"C6H5CH3 + H2 → C6H6 + CH4" Formula from ______________________________

This is an irreversible reaction which is used to produce biphenyl.

"2 C6H6 H2 + C6H5-C6H5" Formula from ________________________________

If the original material contains non aromatic parts they are likely to decompose the lower hydrocarbons, this causes more hydrogen to be used.

Health and Safety

Exposure to benzene has serious health effects. Some of the short term consequences of breathing high levels of benzene can result in death, where as low levels can cause drowsiness, headaches and unconsciousness.

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Long term exposure to benzene can blood problems. Benzene targets vital organs and can cause DNA strand breaks, it can damage the bone marrow which will cause a decrease in red blood cells, which can cause anaemia.

The United States Environmental Protection Agency states that "a maximum permissible level of benzene in drinking water at 0.005 milligrams per litre and has also a permissible exposure limit of 1 part of benzene parts per million of air in the workplace during an 8-hour workday, 40-hour workweek and a short term exposure limit for airborne benzene is 5 parts per million for 15 minutes."

Benzene is produced in two ways; chemically and naturally occurring from processes such as wild fires and chemical bonding. Benzene is a human carcinogen and the most common type of exposure is by inhalation of air from motor vehicles and cigarettes.

Task 4.2

Write a report which explains the alkylation of benzene using the Friedel Crafts reaction

Friedel-Crafts reaction

Friedel Crafts reaction is a substitution reaction, catalyzed by aluminium chloride, in which a hydrogen atom is replaced by an alkyl group or an acyl group of an aromatic nucleus.

Haloalkane reacts with benzene with an aluminium halide present. This forms alkyl benzene and hydrogen halide. This reaction is called the Friedel Crafts alkylation of benzene.

With primary halides, the reaction starts with the acid moving to the halogen of the substance. This causes a positive charge to be formed on the halogen carbon, causing it to be more electrophilic. This then causes a benzene ring to lose a proton therefore opening it up.

With secondary and tertiary halides, the free carbonations are usually formed as intermediates.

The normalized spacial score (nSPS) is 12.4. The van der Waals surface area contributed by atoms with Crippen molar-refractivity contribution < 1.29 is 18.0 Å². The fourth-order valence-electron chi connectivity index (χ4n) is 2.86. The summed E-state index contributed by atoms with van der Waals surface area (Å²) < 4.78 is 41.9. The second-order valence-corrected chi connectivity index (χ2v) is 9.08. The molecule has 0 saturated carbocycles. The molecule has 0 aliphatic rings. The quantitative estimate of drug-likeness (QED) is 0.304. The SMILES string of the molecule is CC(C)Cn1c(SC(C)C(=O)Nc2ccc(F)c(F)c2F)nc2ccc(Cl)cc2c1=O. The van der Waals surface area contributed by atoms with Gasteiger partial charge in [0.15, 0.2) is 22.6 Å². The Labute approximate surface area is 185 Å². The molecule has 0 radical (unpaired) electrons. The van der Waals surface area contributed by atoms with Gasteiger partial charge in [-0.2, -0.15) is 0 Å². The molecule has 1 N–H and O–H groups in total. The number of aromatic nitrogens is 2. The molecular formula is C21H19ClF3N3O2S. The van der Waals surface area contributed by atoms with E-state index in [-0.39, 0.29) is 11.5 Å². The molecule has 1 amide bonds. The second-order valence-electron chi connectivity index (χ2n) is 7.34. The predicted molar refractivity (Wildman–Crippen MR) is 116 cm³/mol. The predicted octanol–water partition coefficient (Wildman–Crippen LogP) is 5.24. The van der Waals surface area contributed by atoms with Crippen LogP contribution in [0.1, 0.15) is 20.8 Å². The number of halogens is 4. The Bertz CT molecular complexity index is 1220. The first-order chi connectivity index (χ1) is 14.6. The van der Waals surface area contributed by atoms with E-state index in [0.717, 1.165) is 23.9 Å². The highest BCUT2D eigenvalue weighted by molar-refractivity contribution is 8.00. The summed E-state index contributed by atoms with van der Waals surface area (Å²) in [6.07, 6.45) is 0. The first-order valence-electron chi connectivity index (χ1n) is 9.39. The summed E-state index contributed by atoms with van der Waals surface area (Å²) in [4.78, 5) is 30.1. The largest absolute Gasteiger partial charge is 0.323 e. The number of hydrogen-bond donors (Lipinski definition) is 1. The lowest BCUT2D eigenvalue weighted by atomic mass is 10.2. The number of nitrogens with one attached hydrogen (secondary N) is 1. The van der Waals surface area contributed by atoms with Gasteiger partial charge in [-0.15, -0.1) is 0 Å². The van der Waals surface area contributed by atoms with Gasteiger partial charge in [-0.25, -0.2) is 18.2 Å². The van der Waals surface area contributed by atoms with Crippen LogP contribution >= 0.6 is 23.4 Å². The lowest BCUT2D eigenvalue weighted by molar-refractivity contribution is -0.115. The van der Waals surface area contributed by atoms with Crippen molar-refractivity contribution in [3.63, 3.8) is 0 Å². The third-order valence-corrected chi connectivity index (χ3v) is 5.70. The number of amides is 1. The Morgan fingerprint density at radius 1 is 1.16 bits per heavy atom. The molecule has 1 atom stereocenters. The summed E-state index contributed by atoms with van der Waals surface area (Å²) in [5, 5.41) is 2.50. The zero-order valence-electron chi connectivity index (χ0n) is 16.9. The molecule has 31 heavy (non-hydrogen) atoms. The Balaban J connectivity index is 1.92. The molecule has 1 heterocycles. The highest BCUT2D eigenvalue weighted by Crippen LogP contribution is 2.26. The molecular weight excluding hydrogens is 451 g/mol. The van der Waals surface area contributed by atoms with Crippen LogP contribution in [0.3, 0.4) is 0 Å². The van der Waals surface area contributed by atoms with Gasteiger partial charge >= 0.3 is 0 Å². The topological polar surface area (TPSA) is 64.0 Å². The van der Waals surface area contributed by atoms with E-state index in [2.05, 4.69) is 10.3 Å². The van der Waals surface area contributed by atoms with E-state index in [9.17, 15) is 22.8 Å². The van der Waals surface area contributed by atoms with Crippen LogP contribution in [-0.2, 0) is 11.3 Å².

Benzene is then treated with a chloroalkane with an aluminium chloride acting as a catalyst.

Substituting a methyl group gives methylbenzene

Aluminium chloride AlCl3 is used in this reaction but it is not shown because as it's a catalyst.

The formation of the electrophile

The electrophile is CH3+. It is formed by reaction between the chloromethane and the aluminium chloride catalyst.

Toluene C6H5CH3 is a clear, colourless, flammable liquid with a sweet odour it's know as an aromatic hydrocarbon and is mainly used in industry as a solvent.

Some Industrial uses of toluene include the dealkylation to benzene. Toluene can also be used to open red blood cells in order to extract haemoglobin in biology experiments. Toluene can also be used in combustion engines as an octane booster in fuel.

Industrial uses of Toluene

How it is used

Adhesives Manufacture

Carpet adhesive solvents

Laboratory Chemicals

Solvents - Dilution

Laboratory Chemicals

Solvents - Extraction

Paper Coating

Solvents

Paint Stripping

Solvents - Paint Stripping

Pesticide Mfg (Insecticides)

Solvents - Insecticide Manufacture

Printing

Solvents for Gravure Printing

Rubber Manufacture

Solvents - Rubber Manufacture

Wood Stains and Varnishes

Varnish Solvents

Machinery Mfg and Repair

Solvents - Machinery Manufacture and Repair

Metal Degreasing

Solvents - Metal Degreasing

Properties of Benzene

Molecular formula

C6H6

Molar mass

78.11 g/mol

Appearance

Colourless liquid

Density

0.8765 g/mL3 at 20oC

Melting point

5.5 °C

Boiling point

80.1 °C

Solubility in water

0.8 g/L (25 °C)